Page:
Who Should You Buy: Vodafone Group plc Or BT Group plc?

AT&T’s plans to buy US satellite TV operator DirecTV didn’t make happy reading for Vodafone (LSE: VOD) shareholders. At least, not the ones speculatively holding out for a takeover.

As the FTSE 100 edged towards a record high Vodafone shares fell by 5p, on what looks to be the final nail in the coffin of an AT&T bid for the British telecom giant.

Still, In the interest of having a diversified portfolio it might be worth looking into telecoms. You might even already own shares in either Vodafone or BT (LSE: BT-A), or alternatively be wondering which firm to invest in.

Hopefully, after reading this article, you’ll have a clearer picture.


vodafoneVodafone’s business post-Verizon is heavily dependent on sluggish markets in Europe. The telecoms company is struggling in the region and reported a 10% fall in European revenues in its most recent results. Recession, regulation and rising competition are weighing heavily on operations. 

Yet economic forecasts for Europe are optimistic, with 2% growth forecast next year. Vodafone has made some smart strategic acquisitions — the recent purchase of the Spanish cable operator Ono for £6bn, as well as a £6.6bn deal to buy Kabel Deutschland last year — which will accelerate revenue growth.

More recently Vodafone has been pursuing growth organically. In recent years Vodafone’s presence on the British high street has become obscured by its major rivals. Both O2 and EE, with 350 and 600 stores respectively, are far more common. Vodafone is going to spend £100m opening 150 new stores in the next year and, pending the success of the new openings, could open even more.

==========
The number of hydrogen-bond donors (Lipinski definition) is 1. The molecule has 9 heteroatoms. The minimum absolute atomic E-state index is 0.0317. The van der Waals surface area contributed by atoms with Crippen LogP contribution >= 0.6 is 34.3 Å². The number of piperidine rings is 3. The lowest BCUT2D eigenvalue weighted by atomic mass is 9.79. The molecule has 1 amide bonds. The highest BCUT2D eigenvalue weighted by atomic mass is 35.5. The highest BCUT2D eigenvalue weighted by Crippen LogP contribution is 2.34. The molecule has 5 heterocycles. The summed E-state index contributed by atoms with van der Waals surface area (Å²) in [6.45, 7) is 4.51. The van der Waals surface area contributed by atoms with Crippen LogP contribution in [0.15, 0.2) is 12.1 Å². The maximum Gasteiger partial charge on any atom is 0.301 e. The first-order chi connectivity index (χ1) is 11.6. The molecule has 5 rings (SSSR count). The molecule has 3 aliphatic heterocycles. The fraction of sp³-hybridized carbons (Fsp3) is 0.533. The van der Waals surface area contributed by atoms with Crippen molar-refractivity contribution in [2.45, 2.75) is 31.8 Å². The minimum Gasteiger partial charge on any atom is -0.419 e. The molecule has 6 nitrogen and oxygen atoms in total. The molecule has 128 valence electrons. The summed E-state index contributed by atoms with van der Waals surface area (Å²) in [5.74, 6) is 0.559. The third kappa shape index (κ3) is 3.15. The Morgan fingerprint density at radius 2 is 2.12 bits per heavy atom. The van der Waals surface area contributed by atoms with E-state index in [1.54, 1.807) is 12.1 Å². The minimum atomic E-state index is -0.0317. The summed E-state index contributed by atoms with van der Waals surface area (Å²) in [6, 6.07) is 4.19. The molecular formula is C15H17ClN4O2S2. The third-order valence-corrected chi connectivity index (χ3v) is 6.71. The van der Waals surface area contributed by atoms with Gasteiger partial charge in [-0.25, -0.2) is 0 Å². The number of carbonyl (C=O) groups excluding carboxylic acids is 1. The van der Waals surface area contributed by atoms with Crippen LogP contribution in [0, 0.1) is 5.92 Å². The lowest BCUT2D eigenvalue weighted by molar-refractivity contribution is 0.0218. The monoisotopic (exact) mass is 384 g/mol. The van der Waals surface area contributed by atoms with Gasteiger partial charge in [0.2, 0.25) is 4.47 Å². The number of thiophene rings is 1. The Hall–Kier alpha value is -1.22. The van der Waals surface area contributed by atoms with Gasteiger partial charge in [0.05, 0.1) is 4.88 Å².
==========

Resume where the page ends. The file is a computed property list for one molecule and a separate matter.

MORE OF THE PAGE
Vodafone shares trade at 17 times forecast earnings, rising to 28 times in 2015. Given that its shares offer a prospective income of 5.2%, then despite their rich valuation, you may see have no qualms about adding Vodafone to your dividend portfolio. After all, it’s one of the top dividend payers in the FTSE 100. But dividend cover is slipping (merely 0.7 times earnings in 2015) which could indicate that a  cut is coming.

BT Group

BTShares in BT hit record highs in February. The share price has receded somewhat since then, and presently BT trades at 12 times forecast earnings (a shade below the FTSE 100’s 13.8 average). The yield isn’t spectacular (3.2% against the Footsie’s 3.5%) but, as we’ve seen with Vodafone above, a high yield isn’t always the opportunity you might think.

BT has many of the merits I look for when choosing a potential income stock. BT slashed its final dividend in 2009 on huge losses, but the business has since fully recovered, and the dividend has increased in each successive year. Analysts are bullish and believe the dividend will surge 20% to 11.9p in 2015, continuing to mushroom in 2016 (up 13% to 13.5p).

What’s more the dividend has solid cover of more than two times earnings in each of those years. I’d prefer an income stock like BT that yields around 3%,with the potential for sustainable growth, than a more eye catching 5%-plus that’s on less steady footing.

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Mark does not own shares in any company mentioned.